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DEAR SIR, Your favor of the 31st of January was safely brought by Mr. Thompson. That of the 7th instant came by yesterday's mail. The anecdote related in the first was new to me, and if there were no other key, would sufficiently decipher the implacability of the party triumphed over. In answer to the second, I can only say at this time, that I feel deeply for your situation,! that I approve of the choice you have made among its difficulties, and that every aid which can depend on me shall be exerted to relieve you from them. Before I can take any step with propriety, however, it will be expedient to feel the sentiments of Congress, and to advise with some of my friends. The first point may possibly be brought about by your letter to the Secretary of Foreign Affairs, which I suppose came too late yesterday to be laid before Congress, but which will, no doubt, be handed in this morning.
The time of Congress since you left us has been almost exclusively spent on projects for a valuation of the land, as the federal articles require, and yet I do not find that we have got an inch forward towards the object. The mode of referring the task to the States, which had at first the warmest and most numerous support, seems to be in a manner abandoned, and
t Untoward detention at ANNAPOLIS, whither Mr. Jefferson had gone to embark for Europe as one of the commissioners to treat of peace. nothing determinate is yet offered on the mode of effecting it without their intervention. The greatest misfortune, perhaps, attending the case is, that a plan of some kind is made an indispensable preliminary to any other essay for the public relief. I much question whether a sufficient number of States will be found in favor of any plan that can be devised, as I am sure that in the present temper of Congress a sufficient number cannot, who will agree to tell their constituents that the law of the Confederation cannot be executed, and to propose an amendment of it.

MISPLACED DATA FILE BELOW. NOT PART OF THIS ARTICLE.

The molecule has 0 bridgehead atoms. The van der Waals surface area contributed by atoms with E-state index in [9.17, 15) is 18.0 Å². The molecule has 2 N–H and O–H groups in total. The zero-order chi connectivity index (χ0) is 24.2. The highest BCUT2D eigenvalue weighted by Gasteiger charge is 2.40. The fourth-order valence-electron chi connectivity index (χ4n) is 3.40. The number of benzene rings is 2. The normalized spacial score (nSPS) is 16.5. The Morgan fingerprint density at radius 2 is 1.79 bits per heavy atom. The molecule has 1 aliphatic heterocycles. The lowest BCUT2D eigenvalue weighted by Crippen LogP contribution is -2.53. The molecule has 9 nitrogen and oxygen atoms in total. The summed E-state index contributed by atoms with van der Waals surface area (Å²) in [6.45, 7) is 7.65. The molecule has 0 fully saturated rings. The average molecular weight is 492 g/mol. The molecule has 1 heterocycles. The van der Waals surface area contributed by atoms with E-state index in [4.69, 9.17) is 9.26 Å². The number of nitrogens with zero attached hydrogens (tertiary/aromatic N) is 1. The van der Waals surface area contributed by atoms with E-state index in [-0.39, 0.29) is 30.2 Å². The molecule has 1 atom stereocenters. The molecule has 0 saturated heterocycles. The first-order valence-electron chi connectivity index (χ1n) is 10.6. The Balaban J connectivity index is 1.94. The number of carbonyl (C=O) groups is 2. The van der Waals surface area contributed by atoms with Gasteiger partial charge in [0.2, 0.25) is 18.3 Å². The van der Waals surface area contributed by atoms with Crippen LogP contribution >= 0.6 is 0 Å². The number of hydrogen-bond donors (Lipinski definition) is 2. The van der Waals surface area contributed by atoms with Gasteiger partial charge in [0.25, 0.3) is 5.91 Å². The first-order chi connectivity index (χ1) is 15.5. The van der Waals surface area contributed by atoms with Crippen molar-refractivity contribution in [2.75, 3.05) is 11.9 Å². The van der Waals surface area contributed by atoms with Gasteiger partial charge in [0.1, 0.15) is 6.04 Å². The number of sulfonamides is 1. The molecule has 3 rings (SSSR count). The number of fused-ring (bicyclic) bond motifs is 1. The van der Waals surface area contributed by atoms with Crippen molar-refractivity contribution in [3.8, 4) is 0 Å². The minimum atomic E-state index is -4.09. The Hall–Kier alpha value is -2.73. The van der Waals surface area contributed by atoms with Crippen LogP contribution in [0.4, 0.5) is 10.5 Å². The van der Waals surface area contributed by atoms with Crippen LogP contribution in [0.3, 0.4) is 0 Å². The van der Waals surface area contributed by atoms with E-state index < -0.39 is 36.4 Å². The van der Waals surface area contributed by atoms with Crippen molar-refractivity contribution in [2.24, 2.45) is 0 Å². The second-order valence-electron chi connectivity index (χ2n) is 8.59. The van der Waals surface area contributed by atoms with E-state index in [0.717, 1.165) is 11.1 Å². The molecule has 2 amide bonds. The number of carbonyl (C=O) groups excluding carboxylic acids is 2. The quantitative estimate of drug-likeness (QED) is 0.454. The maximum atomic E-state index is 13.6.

Congress yesterday received from Mr. Adams severaldated September, not remarkable for anything unless it be a fresh display of his vanity, and prejudice against the French court, and his venom against Doct. Franklin. Other preparations for the post do not allow me to use more cypher at present.
I have a letter from Randolph dated February 1, confirming the death of his aunt. You are acquainted, no doubt, with the course the estate is to take. He seems disposed, in case he can make a tolerable compromise with his father's creditors, to resign his appointment under the State, and go into the Legislature. His zeal for some Continental arrangement as essential for the public honor and safety forms at least one of his motives, and I have added all the fuel to it in my power.
My neglect to write to you heretofore has proceeded from a hope that a letter would not find you at Baltimore, and no subject has occurred for one of sufficient importance to follow you. You shall henceforward hear from me as often as an occasion presents, until your departure forbids it.
The ladies and gentlemen to whom I communicated your respects return them with equal sincerity, and the former, as well as myself, very affectionately include Miss Patsy in the object of them.
I am, dear sir, your sincere friend.
- LETTERS AND OTHER WRITINGS OF JAMES MADISON. VOL. I. 1769-1793. PHILADELPHIA: J. B. LIPPINCOTT & CO, 1865, digitized by archive.org